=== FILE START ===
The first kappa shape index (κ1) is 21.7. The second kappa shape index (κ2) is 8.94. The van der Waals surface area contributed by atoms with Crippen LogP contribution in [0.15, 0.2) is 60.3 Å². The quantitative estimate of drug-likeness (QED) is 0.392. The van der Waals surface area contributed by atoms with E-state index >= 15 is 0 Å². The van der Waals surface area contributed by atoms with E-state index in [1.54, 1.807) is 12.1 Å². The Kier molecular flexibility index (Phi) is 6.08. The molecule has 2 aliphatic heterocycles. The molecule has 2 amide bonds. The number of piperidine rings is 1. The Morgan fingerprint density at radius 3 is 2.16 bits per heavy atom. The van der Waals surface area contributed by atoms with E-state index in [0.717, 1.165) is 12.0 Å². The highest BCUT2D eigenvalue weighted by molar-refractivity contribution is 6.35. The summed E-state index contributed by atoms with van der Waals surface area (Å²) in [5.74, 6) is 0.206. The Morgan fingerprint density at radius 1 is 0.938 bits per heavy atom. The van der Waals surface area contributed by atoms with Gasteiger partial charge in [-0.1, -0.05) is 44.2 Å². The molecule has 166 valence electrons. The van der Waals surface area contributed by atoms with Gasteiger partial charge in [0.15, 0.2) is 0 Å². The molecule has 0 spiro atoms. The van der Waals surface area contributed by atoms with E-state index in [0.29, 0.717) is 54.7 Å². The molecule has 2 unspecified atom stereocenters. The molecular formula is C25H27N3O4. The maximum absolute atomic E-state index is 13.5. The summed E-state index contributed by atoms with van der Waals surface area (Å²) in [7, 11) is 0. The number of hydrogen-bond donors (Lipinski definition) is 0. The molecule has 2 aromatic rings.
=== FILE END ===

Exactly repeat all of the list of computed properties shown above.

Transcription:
The first kappa shape index (κ1) is 21.7. The second kappa shape index (κ2) is 8.94. The van der Waals surface area contributed by atoms with Crippen LogP contribution in [0.15, 0.2) is 60.3 Å². The quantitative estimate of drug-likeness (QED) is 0.392. The van der Waals surface area contributed by atoms with E-state index >= 15 is 0 Å². The van der Waals surface area contributed by atoms with E-state index in [1.54, 1.807) is 12.1 Å². The Kier molecular flexibility index (Phi) is 6.08. The molecule has 2 aliphatic heterocycles. The molecule has 2 amide bonds. The number of piperidine rings is 1. The Morgan fingerprint density at radius 3 is 2.16 bits per heavy atom. The van der Waals surface area contributed by atoms with E-state index in [0.717, 1.165) is 12.0 Å². The highest BCUT2D eigenvalue weighted by molar-refractivity contribution is 6.35. The summed E-state index contributed by atoms with van der Waals surface area (Å²) in [5.74, 6) is 0.206. The Morgan fingerprint density at radius 1 is 0.938 bits per heavy atom. The van der Waals surface area contributed by atoms with Gasteiger partial charge in [-0.1, -0.05) is 44.2 Å². The molecule has 166 valence electrons. The van der Waals surface area contributed by atoms with Gasteiger partial charge in [0.15, 0.2) is 0 Å². The molecule has 0 spiro atoms. The van der Waals surface area contributed by atoms with E-state index in [0.29, 0.717) is 54.7 Å². The molecule has 2 unspecified atom stereocenters. The molecular formula is C25H27N3O4. The maximum absolute atomic E-state index is 13.5. The summed E-state index contributed by atoms with van der Waals surface area (Å²) in [7, 11) is 0. The number of hydrogen-bond donors (Lipinski definition) is 0. The molecule has 2 aromatic rings.